“The prophet of emotion-focused therapy” is coming to BYU. Leslie S. Greenberg will present the annual Counseling Workshop at BYU on March 8-9.
Greenberg is known throughout the world as one of the originators and primary developers of emotion-focused therapy, or EFT. Now retired from York University in Toronto, where he was a professor of psychology and director of the Psychotherapy Research Center, he spends his time in what he calls “training” — going around the world to teach counselors and psychotherapists how to use EFT in their practices.
According to Lars Nielsen of the BYU Counseling and Career Center, Greenberg is “the last big innovator” in psychotherapy and “could be thought of as the prophet of emotion-focused therapy.”
In a recent telephone interview, Greenberg talked about how he became interested in psychology. Born and raised in Johannesburg, South Africa, he grew up during the apartheid era of institutional racial segregation — a situation that led to his decision to move to Canada.
“I left because of the political situation,” he said. “I was involved in student politics — opposition (to apartheid).”
Before he went to Canada, he earned a degree in engineering.
“I went to a guidance counselor when I was 17 and said I wanted to be a nuclear physicist,” he said. “But I wanted to work with people. I went into engineering instead, so I could work with people.”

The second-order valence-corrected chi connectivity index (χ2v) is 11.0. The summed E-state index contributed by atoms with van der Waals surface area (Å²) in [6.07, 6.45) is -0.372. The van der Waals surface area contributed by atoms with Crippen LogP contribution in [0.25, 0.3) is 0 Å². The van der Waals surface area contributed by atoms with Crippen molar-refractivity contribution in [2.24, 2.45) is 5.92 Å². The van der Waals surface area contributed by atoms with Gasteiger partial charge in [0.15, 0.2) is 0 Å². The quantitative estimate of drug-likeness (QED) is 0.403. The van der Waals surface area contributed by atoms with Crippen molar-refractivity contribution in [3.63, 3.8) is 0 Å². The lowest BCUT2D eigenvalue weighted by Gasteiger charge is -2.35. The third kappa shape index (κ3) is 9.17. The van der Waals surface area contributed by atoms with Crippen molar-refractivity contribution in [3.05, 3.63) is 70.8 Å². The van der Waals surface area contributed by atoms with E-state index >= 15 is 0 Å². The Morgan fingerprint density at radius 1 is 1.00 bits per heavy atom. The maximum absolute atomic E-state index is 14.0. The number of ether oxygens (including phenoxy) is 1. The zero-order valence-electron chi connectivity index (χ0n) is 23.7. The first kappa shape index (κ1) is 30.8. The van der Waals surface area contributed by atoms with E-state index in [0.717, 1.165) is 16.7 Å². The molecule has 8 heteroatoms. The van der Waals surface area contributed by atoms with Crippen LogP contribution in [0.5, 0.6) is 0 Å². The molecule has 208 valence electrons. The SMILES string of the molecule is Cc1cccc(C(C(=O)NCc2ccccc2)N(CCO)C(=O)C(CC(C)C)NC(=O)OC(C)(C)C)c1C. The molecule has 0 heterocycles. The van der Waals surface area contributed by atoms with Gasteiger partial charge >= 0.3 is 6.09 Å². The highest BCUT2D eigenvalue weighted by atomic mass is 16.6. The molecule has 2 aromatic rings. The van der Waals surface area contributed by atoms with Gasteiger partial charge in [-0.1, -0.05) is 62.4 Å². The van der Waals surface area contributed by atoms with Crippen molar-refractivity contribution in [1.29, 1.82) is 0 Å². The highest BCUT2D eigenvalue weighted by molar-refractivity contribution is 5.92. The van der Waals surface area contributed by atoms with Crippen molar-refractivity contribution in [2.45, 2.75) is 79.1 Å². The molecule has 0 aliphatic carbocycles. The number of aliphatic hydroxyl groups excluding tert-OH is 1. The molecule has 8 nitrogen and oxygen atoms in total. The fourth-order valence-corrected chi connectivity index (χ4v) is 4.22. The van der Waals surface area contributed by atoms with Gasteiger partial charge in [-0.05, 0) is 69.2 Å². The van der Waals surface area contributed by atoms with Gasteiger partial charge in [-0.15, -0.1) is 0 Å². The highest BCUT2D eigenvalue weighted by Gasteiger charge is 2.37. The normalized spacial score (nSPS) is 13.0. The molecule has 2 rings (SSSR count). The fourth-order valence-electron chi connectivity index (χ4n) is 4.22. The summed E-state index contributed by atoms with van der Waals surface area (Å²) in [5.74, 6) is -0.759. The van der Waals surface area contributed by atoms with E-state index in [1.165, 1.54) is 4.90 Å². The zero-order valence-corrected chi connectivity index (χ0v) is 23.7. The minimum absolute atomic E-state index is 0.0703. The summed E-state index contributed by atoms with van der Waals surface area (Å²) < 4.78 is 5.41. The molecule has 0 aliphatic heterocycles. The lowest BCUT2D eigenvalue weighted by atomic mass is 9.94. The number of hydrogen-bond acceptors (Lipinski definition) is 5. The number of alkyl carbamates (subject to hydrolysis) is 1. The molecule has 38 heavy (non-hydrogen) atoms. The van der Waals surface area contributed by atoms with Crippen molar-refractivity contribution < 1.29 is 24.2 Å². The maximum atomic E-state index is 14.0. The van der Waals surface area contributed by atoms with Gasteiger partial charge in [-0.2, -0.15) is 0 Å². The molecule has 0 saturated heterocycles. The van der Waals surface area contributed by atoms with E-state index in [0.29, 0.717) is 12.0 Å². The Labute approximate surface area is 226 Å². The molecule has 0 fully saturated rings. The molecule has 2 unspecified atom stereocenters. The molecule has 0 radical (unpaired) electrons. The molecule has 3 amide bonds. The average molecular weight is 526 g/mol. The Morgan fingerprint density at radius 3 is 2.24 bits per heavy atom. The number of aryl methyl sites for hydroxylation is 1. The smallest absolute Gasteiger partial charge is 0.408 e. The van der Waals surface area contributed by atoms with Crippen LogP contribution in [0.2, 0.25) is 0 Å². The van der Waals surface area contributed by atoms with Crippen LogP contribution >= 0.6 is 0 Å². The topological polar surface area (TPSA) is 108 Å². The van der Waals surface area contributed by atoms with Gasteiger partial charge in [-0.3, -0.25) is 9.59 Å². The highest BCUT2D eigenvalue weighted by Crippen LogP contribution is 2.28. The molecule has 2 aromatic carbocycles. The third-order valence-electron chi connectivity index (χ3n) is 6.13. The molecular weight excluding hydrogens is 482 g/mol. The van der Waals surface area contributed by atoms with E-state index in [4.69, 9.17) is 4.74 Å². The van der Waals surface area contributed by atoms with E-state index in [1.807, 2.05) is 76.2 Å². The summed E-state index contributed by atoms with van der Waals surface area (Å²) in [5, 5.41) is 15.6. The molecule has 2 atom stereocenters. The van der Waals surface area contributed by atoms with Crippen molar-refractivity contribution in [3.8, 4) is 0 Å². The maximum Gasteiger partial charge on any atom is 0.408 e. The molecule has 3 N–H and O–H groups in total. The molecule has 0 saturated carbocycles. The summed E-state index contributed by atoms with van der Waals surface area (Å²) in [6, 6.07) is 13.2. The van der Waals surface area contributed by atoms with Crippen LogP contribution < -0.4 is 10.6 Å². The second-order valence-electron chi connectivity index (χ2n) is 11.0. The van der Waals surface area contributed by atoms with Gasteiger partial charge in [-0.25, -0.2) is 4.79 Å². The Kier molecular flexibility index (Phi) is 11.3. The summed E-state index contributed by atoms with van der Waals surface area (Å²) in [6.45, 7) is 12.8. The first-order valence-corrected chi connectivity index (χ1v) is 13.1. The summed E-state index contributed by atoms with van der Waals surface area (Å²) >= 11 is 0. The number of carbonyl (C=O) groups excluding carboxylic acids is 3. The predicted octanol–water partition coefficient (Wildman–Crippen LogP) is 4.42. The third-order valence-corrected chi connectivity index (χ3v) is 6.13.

Once in Canada, he decided to study psychology instead of earning an advanced degree in engineering. “My wife was a psychology major. I knew a lot from her,” he said.
So how did he end up focusing on emotion instead of the widely prevalent cognitive behavioral therapy (CBT)?
“When I came in from engineering, I thought that emotion was important,” he said. “I found that nobody was studying emotion. I wanted to know how it works.”
After several decades of studying emotion, practicing emotion-focused therapy and writing nearly a dozen books about it, Greenberg still sees emotion as key to helping people.
“The strange business of psychotherapy is that all the theories are related to cognition and behavior,” he said. “But both behavior and cognition are essentially produced by emotion. You can’t change behavior without working through emotions. Each of them (CBT, EFT) has something to offer. It’s a matter of trying to integrate them according to the needs of the patient.”
For the positive results of therapy to last, emotions must be dealt with, he said. “Emotions tell us what is important to us and whether things are going our way, whether our needs are being met. So they are an important source of information, action tendency and motivation.”
With behaviors such as eating disorders and drug abuse, emotion is usually at the root of the problem, Greenberg said.
“For enduring change you have to deal with the emotional,” he said. “People are usually using/abusing substances to regulate their feelings. With eating disorders for women, it has been very promising, working with their emotions.”
With emotion-focused therapy, the approach is less on helping a patient understand why he behaves in dysfunctional ways (as in cognitive therapy) and more on helping him deal with his emotions. Merely going back to one’s childhood doesn’t always help, Greenberg said. “We work with helping people change their emotional responses” to past experiences.
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